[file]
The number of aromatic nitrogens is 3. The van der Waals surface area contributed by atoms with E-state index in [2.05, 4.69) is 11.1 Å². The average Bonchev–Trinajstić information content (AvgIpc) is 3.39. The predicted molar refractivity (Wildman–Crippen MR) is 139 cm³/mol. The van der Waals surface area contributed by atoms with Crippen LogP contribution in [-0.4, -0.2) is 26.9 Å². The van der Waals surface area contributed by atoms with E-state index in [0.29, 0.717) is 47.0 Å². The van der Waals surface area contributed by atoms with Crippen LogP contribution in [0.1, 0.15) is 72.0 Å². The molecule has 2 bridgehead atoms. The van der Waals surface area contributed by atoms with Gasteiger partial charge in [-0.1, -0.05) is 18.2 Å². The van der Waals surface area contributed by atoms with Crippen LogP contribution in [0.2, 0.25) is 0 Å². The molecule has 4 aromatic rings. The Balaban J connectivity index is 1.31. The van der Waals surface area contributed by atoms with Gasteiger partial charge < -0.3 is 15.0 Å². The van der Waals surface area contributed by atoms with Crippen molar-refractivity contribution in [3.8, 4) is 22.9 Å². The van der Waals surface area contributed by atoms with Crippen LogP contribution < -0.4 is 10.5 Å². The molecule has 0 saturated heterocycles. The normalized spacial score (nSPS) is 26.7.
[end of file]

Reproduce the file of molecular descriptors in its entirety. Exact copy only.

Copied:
The number of aromatic nitrogens is 3. The van der Waals surface area contributed by atoms with E-state index in [2.05, 4.69) is 11.1 Å². The average Bonchev–Trinajstić information content (AvgIpc) is 3.39. The predicted molar refractivity (Wildman–Crippen MR) is 139 cm³/mol. The van der Waals surface area contributed by atoms with Crippen LogP contribution in [-0.4, -0.2) is 26.9 Å². The van der Waals surface area contributed by atoms with E-state index in [0.29, 0.717) is 47.0 Å². The van der Waals surface area contributed by atoms with Crippen LogP contribution in [0.1, 0.15) is 72.0 Å². The molecule has 2 bridgehead atoms. The van der Waals surface area contributed by atoms with Gasteiger partial charge in [-0.1, -0.05) is 18.2 Å². The van der Waals surface area contributed by atoms with Crippen LogP contribution in [0.2, 0.25) is 0 Å². The molecule has 4 aromatic rings. The Balaban J connectivity index is 1.31. The van der Waals surface area contributed by atoms with Gasteiger partial charge < -0.3 is 15.0 Å². The van der Waals surface area contributed by atoms with Crippen molar-refractivity contribution in [3.8, 4) is 22.9 Å². The van der Waals surface area contributed by atoms with Crippen LogP contribution < -0.4 is 10.5 Å². The molecule has 0 saturated heterocycles. The normalized spacial score (nSPS) is 26.7.